Archive for the 'Heather Watson' Category


No big upsets in Estoril…..Heather Watson advances.

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There were no seeded casualties in the women’s event with second seeded Russian Maria Kirilenko leading the way into round two with a straight-forward 7-6 (8/6) 6-1 win over Briton Elena Baltacha. Third seed Anabel Medina Garrigues beat German qualifier Kristina Barrois 6-4 6-1, fourth seed Petra Cetkovska beat Alexandra Panova 6-2 6-1, and fifth seed Jie Zheng was an easy 6-3 6-1 winner over Ekaterina Makarova. Sixth seed Kaia Kanepi and ninth seed Polona Hercog also advanced, while there were wins for Jarmila Gajdosova, Maria Joao Koehler, Galina Voskoboeva, Karin Knapp and British qualifier Heather Watson, who beat Lucie Hradecka 6-4 6-4.

Spain’s Albert Montanes and Flavio Cipolla of Italy each justified their seedings by reaching the second round of the Estoril Open in Portugal with straight sets wins on Tuesday. Seventh seed Montanes was a 6-2 6-3 winner over Australia’s Matthew Ebden while Cipolla, seeded eight, eased past Argentina’s Diego Junqueira 6-1 6-4 in exactly 80 minutes. Rui Machado and Joao Sousa won all-Portuguese match-ups against Pedro Sousa and Gastao Elias respectively, but Frederico Gil failed to join them as he fell 6-4 6-2 to Germany’s Bjorn Phau. Three Spanish qualifiers also progressed, with Ivan Navarro, Inigo Cervantes and Daniel Munoz-De La Nava overcoming Daniel Gimeno-Traver, Igor Andreev and Javier Marti respectively.


Heather Watson advanced to the quarter-finals of the Bell Challenge in Quebec with a hard-fought win over Sweden’s Sofia Arvidsson on Wednesday.


Watson broke her opponent’s serve six times, but still needed four match points to end Arvidsson’s resistance and seal a 7-5 6-3 victory in a match lasting an hour and 35 minutes. The 19-year-old from Guernsey will play third seed Tamira Paszek in the last eight after the Austrian battled past Varvara Lepchenko in three sets. Paszek lost the opening set on a tie-break but hit back to win 6-7 (2/7) 6-3 7-6 (7/4).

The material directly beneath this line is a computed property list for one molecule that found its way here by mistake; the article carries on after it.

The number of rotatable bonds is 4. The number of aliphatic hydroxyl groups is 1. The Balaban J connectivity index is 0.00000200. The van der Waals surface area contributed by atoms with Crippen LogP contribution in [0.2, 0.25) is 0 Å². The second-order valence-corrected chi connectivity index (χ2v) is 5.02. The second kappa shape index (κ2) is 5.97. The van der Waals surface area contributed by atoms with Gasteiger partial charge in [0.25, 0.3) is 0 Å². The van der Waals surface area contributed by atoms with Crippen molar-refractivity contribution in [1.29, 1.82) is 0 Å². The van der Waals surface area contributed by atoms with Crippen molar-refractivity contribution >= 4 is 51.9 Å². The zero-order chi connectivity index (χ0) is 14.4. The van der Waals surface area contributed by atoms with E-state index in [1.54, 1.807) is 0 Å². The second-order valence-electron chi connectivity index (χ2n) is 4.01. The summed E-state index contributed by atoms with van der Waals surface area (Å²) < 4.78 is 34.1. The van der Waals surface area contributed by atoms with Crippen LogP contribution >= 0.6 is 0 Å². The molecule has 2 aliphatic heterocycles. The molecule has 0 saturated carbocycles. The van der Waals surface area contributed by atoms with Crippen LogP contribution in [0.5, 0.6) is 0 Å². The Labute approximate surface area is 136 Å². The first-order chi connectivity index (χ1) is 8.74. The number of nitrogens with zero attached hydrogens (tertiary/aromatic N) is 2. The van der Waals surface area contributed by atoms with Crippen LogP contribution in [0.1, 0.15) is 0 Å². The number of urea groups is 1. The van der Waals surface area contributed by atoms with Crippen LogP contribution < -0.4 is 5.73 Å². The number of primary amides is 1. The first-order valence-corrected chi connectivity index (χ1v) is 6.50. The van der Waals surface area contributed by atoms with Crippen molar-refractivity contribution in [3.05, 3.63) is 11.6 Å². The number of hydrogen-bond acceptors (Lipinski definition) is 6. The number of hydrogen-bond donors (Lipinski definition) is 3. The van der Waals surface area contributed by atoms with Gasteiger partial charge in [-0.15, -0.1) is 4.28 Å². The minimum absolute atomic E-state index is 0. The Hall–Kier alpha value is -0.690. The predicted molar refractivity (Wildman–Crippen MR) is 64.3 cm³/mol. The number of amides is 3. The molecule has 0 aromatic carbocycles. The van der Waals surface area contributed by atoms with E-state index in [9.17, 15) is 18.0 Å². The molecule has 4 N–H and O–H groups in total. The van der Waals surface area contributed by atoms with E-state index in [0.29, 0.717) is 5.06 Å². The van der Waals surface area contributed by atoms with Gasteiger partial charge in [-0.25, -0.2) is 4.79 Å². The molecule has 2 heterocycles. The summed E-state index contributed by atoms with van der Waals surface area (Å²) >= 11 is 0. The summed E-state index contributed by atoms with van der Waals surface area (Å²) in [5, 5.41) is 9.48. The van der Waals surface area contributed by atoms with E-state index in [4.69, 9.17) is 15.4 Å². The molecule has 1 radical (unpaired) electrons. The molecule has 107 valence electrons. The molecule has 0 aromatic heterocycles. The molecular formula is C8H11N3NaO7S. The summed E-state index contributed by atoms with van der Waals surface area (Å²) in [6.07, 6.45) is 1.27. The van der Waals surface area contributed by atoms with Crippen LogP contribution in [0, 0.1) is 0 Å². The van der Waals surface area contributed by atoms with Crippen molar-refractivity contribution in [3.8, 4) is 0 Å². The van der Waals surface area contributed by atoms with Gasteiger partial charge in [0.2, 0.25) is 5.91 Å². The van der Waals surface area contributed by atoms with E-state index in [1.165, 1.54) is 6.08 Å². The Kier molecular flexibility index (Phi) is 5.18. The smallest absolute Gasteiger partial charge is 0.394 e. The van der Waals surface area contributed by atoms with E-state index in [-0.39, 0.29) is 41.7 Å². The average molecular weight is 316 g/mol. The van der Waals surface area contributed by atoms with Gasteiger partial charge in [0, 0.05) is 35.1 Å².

Elsewhere on Wednesday, fourth seed Rebecca Marino got the better of fellow Canadian Aleksandra Wozniak 6-4 4-6 6-4, while Holland’s Michaella Krajicek beat France’s Julie Coin 7-5 4-6 6-1.


An upset in the making as Sharapova draws teenager Heather Watson at the US Open?


Heather Watson will play Maria Sharapova in her first-ever match at the US Open next week. Watson, who won the junior title at Flushing Meadows in 2009, was drawn against the former champion on Thursday. It was one of the toughest possible draws for the teenager, with the third seed well fancied for another crack at the title having won the warm-up tournament in Cincinnati last weekend. Further down the line, Sharapova could meet Petra Kvitova again in the quarter-finals in what would be a repeat of the Wimbledon final. Kvitova caused an upset in July when she upset the Russian in the SW19 decider. Whoever progresses from that section could face second seed Vera Zvonareva, last year’s runner-up, in the semi-finals.

In the top half, world number one Caroline Wozniacki will open against Nuria Llagostra Vives in the first round. She is on course for a clash with French Open Li Na in the quarter-finals and Victoria Azarenka, the fourth seed, in the semis. However, Azarenka was handed the toughest draw as title favourite Serena Williams landed in her section. Azarenka and Williams will meet in the third round if they win their opening two matches. Williams is only seeded 28th this year after missing much of the season due to injury but she has bounced back well in recent weeks, winning titles in Stanford and Toronto. She could meet sister Venus Williams in the final after the elder of the siblings, unseeded after a slip down the rankings, was placed in the bottom half. Venus avoided a seed in the first round. She plays Vesna Dolonts first up with a potential meeting with Zvonareva looming further down the line.




Wickmayer, Watson score victories in Auckland.

Defending champion Yanina Wickmayer battled her way into the second round of the ASB Classic in Auckland by beating former world number one Dinara Safina 6-3 6-7 (2/7) 6-1. The Belgian second seed was not at her best, but took advantage of some erratic moments from Safina, who suffered badly with injuries last season. She will next face German qualifier Sabine Lisicki, a 6-1 6-3 win over Florencia Molinero.

There were also wins for the eighth and ninth seeds, Sofia Arvidsson and Carla Suarez Navarro securing straight-set wins over Tamira Paszek and Romina Oprandi respectively. Suarez Navarro will next face Britain’s Heather Watson, a 6-1 6-1 winner over fellow qualifier Noppawan Lertcheewakarn, while there were also victoriues for Alize Cornet, Simona Halep and Greta Arn. The fourth and seventh seeds also secured comfortable progress.